in literary articles in journals edited by marxists the concept of decadence is appearing more and more frequently of late. i discover that decadence includes me. this is naturally of great interest to me. a marxist actually needs the concept of decline. it serves to identify the decline of the ruling class in the political and economic spheres. it would be stupid for him to refuse to recognise decline in the artistic sphere […] my first book of poetry, the DEVOTIONS FOR THE HOME, is undoubtedly branded with the decadence of the bourgeois class. [spelling as in the original]iv

A diary entry of the previous July further illuminates the connection between social decline and artistic decadence - vital ingredients to his play Baal. Writing on 24 July 1938 Brecht deliberated:

there are concepts which are difficult to defend because they spread such boredom whenever they arise. like DÉCADENCE. there is naturally such a thing as the literature of the decline of a class. in it the class loses its serene certainty, its calm self-confidence, it conceals its difficulties, it gets bogged down in detail, it becomes parasitically culinary, etc. but the very works which identify its decline as a decline can scarcely be classed as decadent. but that is how the declining class views them. on the other hand the FEAST OF TRIMALCHIO exhibits all sorts of signs of formal decadence. and if [Goethe’s] ELECTIVE AFFINITIES is not decadent, WERTHER is.v

It seems with Baal, which celebrates the anarchy of the individual and freedom of art, Brecht is closer to an understanding of decadence as a disintegration of form than he might have liked. In 1938 Brecht referred to his play as ‘always a torso, and then it was operated on several times […]’.vi [This needs a footnote] This analogy seems fitting as the play underwent a number of revisions to transform a lyrical play into one developing the epic model. In a note on 10 February 1922, in an early version of the artistic intuition that later became Verfremdungseffekt (alienation effect or defamiliarisation) Brecht notes:

I hope in Baal [...] I've avoided one common artistic bloomer, that of trying to carry people away. Instinctively I've kept my distance […]. The spectator's ‘splendid isolation’ is left intact; it is not sua res quae agitur; he is not fobbed off with an invitation to feel sympathetically, to fuse with the hero and seem significant and indestructible as he watches himself in two different versions. A higher type of interest can be got from making comparisons, from whatever is different, amazing, impossible to overlook.vii

The distancing or even repelling of the audience, which was key to Brecht’s theatre and writing aimed at attracting an intellectual as well as an emotional response to art. This seems a familiar decadent strategy that also seemed to cement Rimbaud and Verlaine’s notoriety and make readerships over centuries curious to explore their work.

‘The Brechtian Tale of Decadence’:viii Sources for Baal

While today Baal is still portrayed as a comedy, yet it has not lost its vehemence in portraying decay, terror and bestiality in view of the state of the world. The titular Baal Brecht recovered from the classical demonic deity Baal is linked to other variants of Christian devil figures such as Beelzebub and Lucifer. In Brecht’s own words: ‘“Baal eats! Baal dances!! Baal is transfigured!!!” There’s a bandit in it, a monstrous hedonist, a dumpling, a May-crazed man with immortal bowels!’ix Despite being written in 1918, Baal did not receive a theatrical performance until 1923, when it opened on 8 December at the Altes Theater in Leipzig. Brecht wrote a revised version with Elisabeth Hauptmann in 1926 for a brief production at Reinhardt's Deutsches Theater in Berlin. It opened on the 14 February for a single matinée performance. Brecht drafted the second version of the play after a storm of criticism damned it for its unperformability. This second version was ‘purged of Verlaine’.x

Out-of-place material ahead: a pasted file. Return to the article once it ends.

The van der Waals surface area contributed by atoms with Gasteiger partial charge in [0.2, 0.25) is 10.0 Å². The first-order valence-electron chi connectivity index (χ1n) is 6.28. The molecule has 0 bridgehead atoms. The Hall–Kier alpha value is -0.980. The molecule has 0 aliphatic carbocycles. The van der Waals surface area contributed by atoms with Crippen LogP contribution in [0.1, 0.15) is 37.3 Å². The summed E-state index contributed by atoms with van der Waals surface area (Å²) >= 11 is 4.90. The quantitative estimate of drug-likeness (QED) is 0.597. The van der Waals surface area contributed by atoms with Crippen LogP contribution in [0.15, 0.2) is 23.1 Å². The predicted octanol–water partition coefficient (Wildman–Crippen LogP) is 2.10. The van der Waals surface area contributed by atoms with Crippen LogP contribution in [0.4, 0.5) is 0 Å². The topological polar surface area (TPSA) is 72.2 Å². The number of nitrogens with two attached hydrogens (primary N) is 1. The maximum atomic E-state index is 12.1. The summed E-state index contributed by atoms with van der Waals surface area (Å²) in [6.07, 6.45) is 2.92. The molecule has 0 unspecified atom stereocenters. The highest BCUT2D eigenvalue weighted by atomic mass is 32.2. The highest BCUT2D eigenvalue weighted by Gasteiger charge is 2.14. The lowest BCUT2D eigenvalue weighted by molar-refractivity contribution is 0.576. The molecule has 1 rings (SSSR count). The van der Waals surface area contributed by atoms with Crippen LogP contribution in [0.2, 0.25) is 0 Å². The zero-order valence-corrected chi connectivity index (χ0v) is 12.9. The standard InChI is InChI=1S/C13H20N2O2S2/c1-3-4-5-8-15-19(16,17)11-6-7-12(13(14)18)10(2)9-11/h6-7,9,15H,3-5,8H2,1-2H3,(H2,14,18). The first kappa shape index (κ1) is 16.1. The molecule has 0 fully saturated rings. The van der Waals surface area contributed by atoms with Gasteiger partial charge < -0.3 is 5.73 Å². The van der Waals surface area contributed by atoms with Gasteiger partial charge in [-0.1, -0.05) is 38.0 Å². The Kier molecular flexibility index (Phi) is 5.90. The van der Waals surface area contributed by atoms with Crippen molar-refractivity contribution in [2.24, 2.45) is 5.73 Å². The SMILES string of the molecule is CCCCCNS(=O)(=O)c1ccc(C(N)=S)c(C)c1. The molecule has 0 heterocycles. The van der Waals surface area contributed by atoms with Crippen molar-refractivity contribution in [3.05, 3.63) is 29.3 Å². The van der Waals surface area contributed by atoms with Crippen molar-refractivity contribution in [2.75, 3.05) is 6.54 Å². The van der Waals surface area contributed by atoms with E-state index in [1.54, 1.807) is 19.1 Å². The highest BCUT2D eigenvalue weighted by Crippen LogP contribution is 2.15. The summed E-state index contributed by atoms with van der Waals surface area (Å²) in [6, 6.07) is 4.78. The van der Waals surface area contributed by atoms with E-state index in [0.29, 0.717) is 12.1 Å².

A comparison of the opening scenes of the play’s versions might explain the attraction the young Brecht found in French nineteenth-century role models Verlaine and Rimbaud. The Urbaal, as the first version is known, contained a considerable amount of amalgamated verse by Verlaine and Rimbaud in it. The original opening of the Urbaal even included a direct reference to Verlaine. Introducing Baal, the prologue of the 1918 version reads:

 […] The man is not a particularly modern poet. Baal has not been handicapped by Nature. He belongs to the period of the play’s performance. Remember Socrates and Verlaine, with their lamentable skulls. For actors (who love extremes, except when they can get away with mediocrities), Baal is neither a specially comic character nor a specially tragic one.xi

This reference was cut in the later 1926 version of the prologue:

This dramatic biography shows the life story of the man Baal as it took place in the first part of this century. You see before you Baal the abnormality trying to come to terms with the twentieth-century world. Baal the relative man, Baal the passive genius, the whole phenomenon of Baal from his first appearance among civilized beings up to his horrific end, with his unprecedented consumption of ladies of high degree, in his dealings with his fellow-humans. This creature’s life was one of sensational immorality. In the stage version it has been considerably toned down.xii

The following scene at the beginning of the play illustrates Brecht’s liberal approach to ‘borrowing’ as a form of creative destruction. The scene is set at a bourgeois dinner table, at which a young man and lady, the merchant Mech, the literary critic Dr Piller, and economist Pschierer are congregated. Over dinner they seek ways to fund Baal’s career while discussing his poetry:

Baal wards off the speech with a gesture; he eats.